On July 9th, 2007, Nanine Blomstrom’s water broke in the 24th week of her pregnancy. Scared and uncertain, she and her husband rushed to NYU Langone Medical Center, where she remained for nearly two weeks. On July 20, her son Teddy was born at 25 weeks and 6 days. Teddy was 820 grams and 13 inches, had to be revived immediately, and was transferred to the NICU.
“All of the people on the NICU team were absolutely amazing. The whole world opened up to us that day. The experience changed our lives and our perspective on life because of the way the doctors and nurses handled it.”
In the months that followed, as Nanine learned about caring for her son, she also learned about Developmental Care in the NICU. A holistic approach to care, Developmental Care addresses the physiological and developmental needs of newborns. Staff focus on creating a neuroprotective, healing environment, that emphasizes partnering with families to support positioning and handling, safeguard sleep, minimize stress and pain, protect skin, and optimize nutrition.
One aspect of this neuroprotective environment that Nanine noticed immediately was the minimization of light and sound. “The environment of the NICU was very dark, quiet, and personal, except for the beeping of the monitors. In my son’s pod they had the shades completely drawn and kept it very dark,” she says. “It was clinical but very peaceful. Even though it was an open floor, it was very intimate.”
Teddy in the NICU
The value of touch
Nanine says skin-to-skin contact, or kangaroo care, was one valuable strategy that she learned from NICU staff. “They explained how to touch him without rubbing his delicate skin,” she explains. “We kangarooed as quickly as possible and Teddy immediately reacted to being on my chest. He put his hand up on my chin. He wanted to be there. It’s where his home was.”
Learning continues after discharge
When Teddy was discharged after 13 weeks in the NICU, Nanine continued to learn about Developmental Care. “I learned that the lighting, the way he was positioned, soft touch, the kangarooing, and swaddling all helped him have more of a connection to us and a softer entrance to the world,” she says.
Reaching out to other parents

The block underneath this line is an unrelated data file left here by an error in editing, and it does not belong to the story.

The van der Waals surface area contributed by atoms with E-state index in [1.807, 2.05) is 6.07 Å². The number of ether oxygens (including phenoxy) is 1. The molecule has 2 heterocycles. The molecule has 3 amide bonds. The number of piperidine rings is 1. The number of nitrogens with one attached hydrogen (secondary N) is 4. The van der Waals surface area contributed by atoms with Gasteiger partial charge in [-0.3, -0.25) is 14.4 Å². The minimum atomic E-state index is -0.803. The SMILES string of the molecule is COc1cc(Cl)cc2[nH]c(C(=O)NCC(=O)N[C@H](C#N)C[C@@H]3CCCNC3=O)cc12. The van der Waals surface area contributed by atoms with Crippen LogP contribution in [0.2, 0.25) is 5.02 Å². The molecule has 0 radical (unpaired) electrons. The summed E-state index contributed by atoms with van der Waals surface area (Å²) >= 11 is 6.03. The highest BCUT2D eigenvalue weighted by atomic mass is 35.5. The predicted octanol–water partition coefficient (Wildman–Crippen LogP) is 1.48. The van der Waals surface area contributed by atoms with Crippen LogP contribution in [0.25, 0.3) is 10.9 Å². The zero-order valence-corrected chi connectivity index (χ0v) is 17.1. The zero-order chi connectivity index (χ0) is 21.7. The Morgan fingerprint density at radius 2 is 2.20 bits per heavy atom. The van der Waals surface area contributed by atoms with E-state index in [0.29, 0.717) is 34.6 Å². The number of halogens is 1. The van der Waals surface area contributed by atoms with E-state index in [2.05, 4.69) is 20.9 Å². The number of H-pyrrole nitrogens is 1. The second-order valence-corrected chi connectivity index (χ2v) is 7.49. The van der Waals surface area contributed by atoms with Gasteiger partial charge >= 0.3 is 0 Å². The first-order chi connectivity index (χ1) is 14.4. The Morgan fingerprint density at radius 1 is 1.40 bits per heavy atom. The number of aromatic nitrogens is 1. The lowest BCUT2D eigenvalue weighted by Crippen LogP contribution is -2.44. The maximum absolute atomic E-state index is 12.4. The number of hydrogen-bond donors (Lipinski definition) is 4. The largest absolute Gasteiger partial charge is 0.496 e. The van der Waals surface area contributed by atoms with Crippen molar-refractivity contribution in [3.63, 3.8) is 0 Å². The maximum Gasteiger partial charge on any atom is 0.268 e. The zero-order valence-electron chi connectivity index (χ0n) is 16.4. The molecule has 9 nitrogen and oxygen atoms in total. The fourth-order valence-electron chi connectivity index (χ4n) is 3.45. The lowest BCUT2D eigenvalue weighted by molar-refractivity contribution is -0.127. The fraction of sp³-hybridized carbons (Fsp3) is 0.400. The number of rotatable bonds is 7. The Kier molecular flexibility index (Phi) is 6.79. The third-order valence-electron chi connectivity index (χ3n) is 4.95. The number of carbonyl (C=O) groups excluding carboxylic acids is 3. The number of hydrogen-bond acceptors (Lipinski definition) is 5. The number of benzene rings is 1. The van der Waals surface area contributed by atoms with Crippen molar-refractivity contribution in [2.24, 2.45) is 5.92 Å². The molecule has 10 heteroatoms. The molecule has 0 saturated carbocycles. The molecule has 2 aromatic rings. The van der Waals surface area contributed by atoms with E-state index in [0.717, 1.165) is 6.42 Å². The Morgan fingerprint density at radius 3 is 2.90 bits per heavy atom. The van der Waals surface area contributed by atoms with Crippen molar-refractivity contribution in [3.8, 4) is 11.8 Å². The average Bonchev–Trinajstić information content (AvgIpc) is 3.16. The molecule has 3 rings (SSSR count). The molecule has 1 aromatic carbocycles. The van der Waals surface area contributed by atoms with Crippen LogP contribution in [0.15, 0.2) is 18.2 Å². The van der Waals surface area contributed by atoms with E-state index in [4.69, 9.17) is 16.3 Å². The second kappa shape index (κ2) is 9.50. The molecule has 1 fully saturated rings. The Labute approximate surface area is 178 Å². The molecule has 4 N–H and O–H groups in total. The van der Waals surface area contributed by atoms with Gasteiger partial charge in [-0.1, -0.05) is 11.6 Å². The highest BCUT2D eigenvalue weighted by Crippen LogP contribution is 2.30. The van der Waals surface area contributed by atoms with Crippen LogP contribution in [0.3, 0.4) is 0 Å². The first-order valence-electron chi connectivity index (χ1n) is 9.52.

Teddy at 3 years old
Her experiences led her to help other parents of preterm infants. She and her husband attended the NICU after-care program, which monitors the NICU graduates’ development until age two. There she learned about a support group for parents of preterm infants. She volunteered with the group for three years, which led her to a voluntary position with the Vermont Oxford Network (VON), an organization of NICU representatives from throughout the world that focuses on improving the quality of care for newborns and their families.
A positive approach to a harrowing experience
Today, Teddy is a healthy little boy. Lingering effects from prematurity include Attention Deficit Hyperactivity Disorder (ADHD), as well as sensory processing issues.
While he reacts strongly to loud sounds and some types of music, he also can play music by ear. He loves science, astronomy, reading, swimming, gymnastics, building with Legos, drawing, dancing, and Minecraft.
Nanine continues to be a believer in the benefits of Developmental Care. “There is a balance to be had in treating the whole child as opposed to treating the symptoms,” she notes. “Developmental Care really helped me get over the anxieties of having a baby in the NICU. It was a positive approach to a very harrowing experience."
Teddy in 2016 at 8 years old
“Parents should know about this… You, as parents, are as much of the team as the nurses and doctors.”
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Connecting with tiny patients: Implementing developmental care
In addition to meeting the physical needs of infants in the NICU, it is also critical to meet their physiological and developmental needs. Our Integrative Developmental Care Model combines evidence-based best practices with core measures, and is one tool you can use to guide efforts to facilitate the physiological and developmental needs of each newborn.
Results from case studies are not predictive of results in other cases. Results in other cases may vary.
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